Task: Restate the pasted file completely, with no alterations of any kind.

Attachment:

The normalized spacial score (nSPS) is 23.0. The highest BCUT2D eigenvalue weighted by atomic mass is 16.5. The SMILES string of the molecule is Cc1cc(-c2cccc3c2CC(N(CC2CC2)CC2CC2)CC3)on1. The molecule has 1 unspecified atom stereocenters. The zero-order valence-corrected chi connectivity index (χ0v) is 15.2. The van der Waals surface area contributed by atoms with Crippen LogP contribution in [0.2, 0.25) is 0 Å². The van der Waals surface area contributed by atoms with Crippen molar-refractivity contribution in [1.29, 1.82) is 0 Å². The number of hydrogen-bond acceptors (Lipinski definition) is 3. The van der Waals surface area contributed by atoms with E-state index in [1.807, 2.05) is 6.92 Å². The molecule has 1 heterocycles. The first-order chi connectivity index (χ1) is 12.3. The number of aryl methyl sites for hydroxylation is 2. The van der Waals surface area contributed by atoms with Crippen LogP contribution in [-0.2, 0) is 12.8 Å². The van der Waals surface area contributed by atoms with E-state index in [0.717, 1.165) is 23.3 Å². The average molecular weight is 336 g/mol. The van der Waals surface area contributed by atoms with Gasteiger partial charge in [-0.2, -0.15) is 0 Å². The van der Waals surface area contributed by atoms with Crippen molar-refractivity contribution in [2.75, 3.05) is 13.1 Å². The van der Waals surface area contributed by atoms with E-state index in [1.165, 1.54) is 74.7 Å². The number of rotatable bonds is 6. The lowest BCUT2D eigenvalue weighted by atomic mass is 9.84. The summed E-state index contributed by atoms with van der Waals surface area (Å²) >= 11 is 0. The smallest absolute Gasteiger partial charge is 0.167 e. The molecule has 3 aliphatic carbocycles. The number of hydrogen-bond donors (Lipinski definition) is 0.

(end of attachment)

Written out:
The normalized spacial score (nSPS) is 23.0. The highest BCUT2D eigenvalue weighted by atomic mass is 16.5. The SMILES string of the molecule is Cc1cc(-c2cccc3c2CC(N(CC2CC2)CC2CC2)CC3)on1. The molecule has 1 unspecified atom stereocenters. The zero-order valence-corrected chi connectivity index (χ0v) is 15.2. The van der Waals surface area contributed by atoms with Crippen LogP contribution in [0.2, 0.25) is 0 Å². The van der Waals surface area contributed by atoms with Crippen molar-refractivity contribution in [1.29, 1.82) is 0 Å². The number of hydrogen-bond acceptors (Lipinski definition) is 3. The van der Waals surface area contributed by atoms with E-state index in [1.807, 2.05) is 6.92 Å². The molecule has 1 heterocycles. The first-order chi connectivity index (χ1) is 12.3. The number of aryl methyl sites for hydroxylation is 2. The van der Waals surface area contributed by atoms with Crippen LogP contribution in [-0.2, 0) is 12.8 Å². The van der Waals surface area contributed by atoms with E-state index in [0.717, 1.165) is 23.3 Å². The average molecular weight is 336 g/mol. The van der Waals surface area contributed by atoms with Gasteiger partial charge in [-0.2, -0.15) is 0 Å². The van der Waals surface area contributed by atoms with Crippen molar-refractivity contribution in [2.75, 3.05) is 13.1 Å². The van der Waals surface area contributed by atoms with E-state index in [1.165, 1.54) is 74.7 Å². The number of rotatable bonds is 6. The lowest BCUT2D eigenvalue weighted by atomic mass is 9.84. The summed E-state index contributed by atoms with van der Waals surface area (Å²) >= 11 is 0. The smallest absolute Gasteiger partial charge is 0.167 e. The molecule has 3 aliphatic carbocycles. The number of hydrogen-bond donors (Lipinski definition) is 0.